MITA also is working to recruit and train students, Vasquez said. The association provides California high school classes with the books, materials and tools needed to teach students about masonry; the instructors are former masons with at least five years of industry experience. MITA currently has 12 high school programs and nine adult programs in California, training more than 1,000 students.
"If we train them, we can get them excited about the industry," Vasquez said. "We show them what they can do and what they can become."
The high school classes teach students everything they need to know to start their first masonry job, Vasquez added. Students build actual projects and lay block.
Through such programs, contractors benefit by having a qualified pool of candidates for employment. MITA has approximately 200 masonry company members across California. When the participating masonry students graduate from high school, Vasquez said, they have jobs waiting for them.
"I get calls all the time from people looking for new blood," she said. "We have contractors fighting over them. Most of the students have a job on their last day of high school."
McLaughlin said his foundation's training now includes 15 apprentice programs in Florida, which take three years to complete and have approximately 400 students currently enrolled.
"When we started the program, we had 150 students, so we more than doubled," he said. The apprentice program is expected to graduate 50 journeymen in 2007. Since the beginning of the program four years ago, it has graduated about 125 journeymen, including those who are completing the program this year. "We're in better shape than we've been, but a worker shortage is still a problem, and it's still going to be a problem."
He's optimistic about the training, but realizes there's a lot left to be done.
"The industry is overwhelmed with the success we're having. We're doubling and tripling in size and delivering the pipeline of students," McLaughlin said. "We're making some progress, but we've got a whole generation to train."
The National Masonry Instructors Association in Bishopville, S.C., also recognizes the problem and is working to educate high school students about the trade, said Eugene Johnson, the association's president. Johnson helps arrange for masons to talk to the students.
"[The masons] are glad to do it because they need the bricklayers," Johnson said. "We try to help solve the problem of not enough workers."
Annapolis, Md.-based International Masonry Institute (IMI) and BAC also employ a variety of programs to attract and train new masons. "We see a need for more training for more people in masonry," BAC's Flynn said. "We're training all of the time."
One of their impressive programs is the IMI's Mobile Training Unit, which can be dispatched anywhere in the country for training. The mobile job sites can train workers for large projects or for rebuilding after disasters, such as Hurricane Katrina. Conducted right on the job site, the mobile units provide in-class instruction on materials, safety and advanced masonry.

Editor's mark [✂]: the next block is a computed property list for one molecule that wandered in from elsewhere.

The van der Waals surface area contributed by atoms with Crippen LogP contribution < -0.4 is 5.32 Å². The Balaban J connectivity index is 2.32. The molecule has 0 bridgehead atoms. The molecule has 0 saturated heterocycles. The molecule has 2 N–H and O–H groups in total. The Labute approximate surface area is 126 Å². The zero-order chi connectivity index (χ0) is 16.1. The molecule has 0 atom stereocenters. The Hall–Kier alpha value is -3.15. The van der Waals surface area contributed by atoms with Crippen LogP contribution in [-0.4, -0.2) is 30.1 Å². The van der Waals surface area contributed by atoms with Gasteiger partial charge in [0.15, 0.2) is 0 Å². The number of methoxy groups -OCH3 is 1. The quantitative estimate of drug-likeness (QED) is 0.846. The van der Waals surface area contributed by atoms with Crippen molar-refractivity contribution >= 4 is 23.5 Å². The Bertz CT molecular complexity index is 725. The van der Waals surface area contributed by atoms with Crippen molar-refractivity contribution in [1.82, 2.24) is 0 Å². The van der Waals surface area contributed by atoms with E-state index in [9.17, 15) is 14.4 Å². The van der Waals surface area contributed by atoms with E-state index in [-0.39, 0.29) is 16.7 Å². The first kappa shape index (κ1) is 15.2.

"For so long, the construction industry has had a negative [image]; the construction industry has had a bad rap," she said. "I really think this [image] is changing though. It changes when [new employees] receive their first check. Many masonry journeymen make more [money] than professionals with their master's or bachelor's degree."
To combat the negative image, McLaughlin said his foundation is working to educate guidance counselors about masonry so they can inform students about opportunities in the trades.
"Our mission is not only to recruit and educate the students, but to educate the educators," McLaughlin said. He cites Department of Education findings that say 60 percent of Florida ninth grade students do not graduate from college. These students will need career paths, and masonry is a good choice for people who are willing to work hard and earn a good paycheck, he said. "We need to build skills for those students who aren't going to college because they're the majority, not the minority."
McLaughlin said that a common complaint among tradespeople is that schools do little to encourage students to consider careers in construction. "Some of it is our education system; it's geared toward the college-bound," McLaughlin said. "A lot of schools have not promoted the trades."
The problem isn't limited to schools. Griffin said he wants to see the rest of the construction trades appreciate and support the masonry industry and not keep looking for an alternative to masonry systems that may seem cheaper or faster.
"I'd like to see the construction industry as a whole embrace our industry," he said. "I hope we can continue to keep the industry progressive. When masonry grows, jobs are created."
About the Author
Brett Martin is a freelance writer located in Shakopee, Minn. with several years of construction and writing experience.
All photos courtesy of the International Masonry Institute.